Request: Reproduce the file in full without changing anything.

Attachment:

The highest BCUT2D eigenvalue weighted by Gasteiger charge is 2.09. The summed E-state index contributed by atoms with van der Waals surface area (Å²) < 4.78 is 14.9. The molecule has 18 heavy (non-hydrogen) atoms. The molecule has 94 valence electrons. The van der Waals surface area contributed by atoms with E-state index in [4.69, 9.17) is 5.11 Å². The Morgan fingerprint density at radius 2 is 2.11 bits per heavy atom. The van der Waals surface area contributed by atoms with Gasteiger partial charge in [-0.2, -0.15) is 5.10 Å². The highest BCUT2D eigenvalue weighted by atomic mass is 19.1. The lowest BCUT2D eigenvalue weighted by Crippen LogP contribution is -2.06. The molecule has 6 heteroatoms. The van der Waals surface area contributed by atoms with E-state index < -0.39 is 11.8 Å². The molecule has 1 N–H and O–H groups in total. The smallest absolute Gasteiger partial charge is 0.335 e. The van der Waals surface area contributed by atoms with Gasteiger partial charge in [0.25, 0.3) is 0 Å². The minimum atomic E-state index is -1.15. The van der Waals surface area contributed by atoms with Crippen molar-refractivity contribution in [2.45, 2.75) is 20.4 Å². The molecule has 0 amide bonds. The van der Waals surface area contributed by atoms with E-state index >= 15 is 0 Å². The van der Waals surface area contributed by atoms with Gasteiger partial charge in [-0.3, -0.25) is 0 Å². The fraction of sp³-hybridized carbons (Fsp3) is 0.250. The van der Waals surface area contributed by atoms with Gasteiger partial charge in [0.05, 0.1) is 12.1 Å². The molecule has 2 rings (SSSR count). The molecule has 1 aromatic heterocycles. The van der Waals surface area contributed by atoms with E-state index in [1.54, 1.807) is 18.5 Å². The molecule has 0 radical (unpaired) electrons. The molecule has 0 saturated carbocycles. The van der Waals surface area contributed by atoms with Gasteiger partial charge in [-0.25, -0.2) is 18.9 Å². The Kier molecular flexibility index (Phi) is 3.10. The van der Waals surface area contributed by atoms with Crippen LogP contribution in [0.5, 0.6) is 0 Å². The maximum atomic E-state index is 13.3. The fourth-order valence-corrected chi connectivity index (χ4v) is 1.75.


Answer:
The highest BCUT2D eigenvalue weighted by Gasteiger charge is 2.09. The summed E-state index contributed by atoms with van der Waals surface area (Å²) < 4.78 is 14.9. The molecule has 18 heavy (non-hydrogen) atoms. The molecule has 94 valence electrons. The van der Waals surface area contributed by atoms with E-state index in [4.69, 9.17) is 5.11 Å². The Morgan fingerprint density at radius 2 is 2.11 bits per heavy atom. The van der Waals surface area contributed by atoms with Gasteiger partial charge in [-0.2, -0.15) is 5.10 Å². The highest BCUT2D eigenvalue weighted by atomic mass is 19.1. The lowest BCUT2D eigenvalue weighted by Crippen LogP contribution is -2.06. The molecule has 6 heteroatoms. The van der Waals surface area contributed by atoms with E-state index < -0.39 is 11.8 Å². The molecule has 1 N–H and O–H groups in total. The smallest absolute Gasteiger partial charge is 0.335 e. The van der Waals surface area contributed by atoms with Gasteiger partial charge in [0.25, 0.3) is 0 Å². The minimum atomic E-state index is -1.15. The van der Waals surface area contributed by atoms with Crippen molar-refractivity contribution in [2.45, 2.75) is 20.4 Å². The molecule has 0 amide bonds. The van der Waals surface area contributed by atoms with E-state index >= 15 is 0 Å². The van der Waals surface area contributed by atoms with Gasteiger partial charge in [-0.3, -0.25) is 0 Å². The fraction of sp³-hybridized carbons (Fsp3) is 0.250. The van der Waals surface area contributed by atoms with Gasteiger partial charge in [0.05, 0.1) is 12.1 Å². The molecule has 2 rings (SSSR count). The molecule has 1 aromatic heterocycles. The van der Waals surface area contributed by atoms with E-state index in [1.54, 1.807) is 18.5 Å². The molecule has 0 radical (unpaired) electrons. The molecule has 0 saturated carbocycles. The van der Waals surface area contributed by atoms with Gasteiger partial charge in [-0.25, -0.2) is 18.9 Å². The Kier molecular flexibility index (Phi) is 3.10. The van der Waals surface area contributed by atoms with Crippen LogP contribution in [0.5, 0.6) is 0 Å². The maximum atomic E-state index is 13.3. The fourth-order valence-corrected chi connectivity index (χ4v) is 1.75.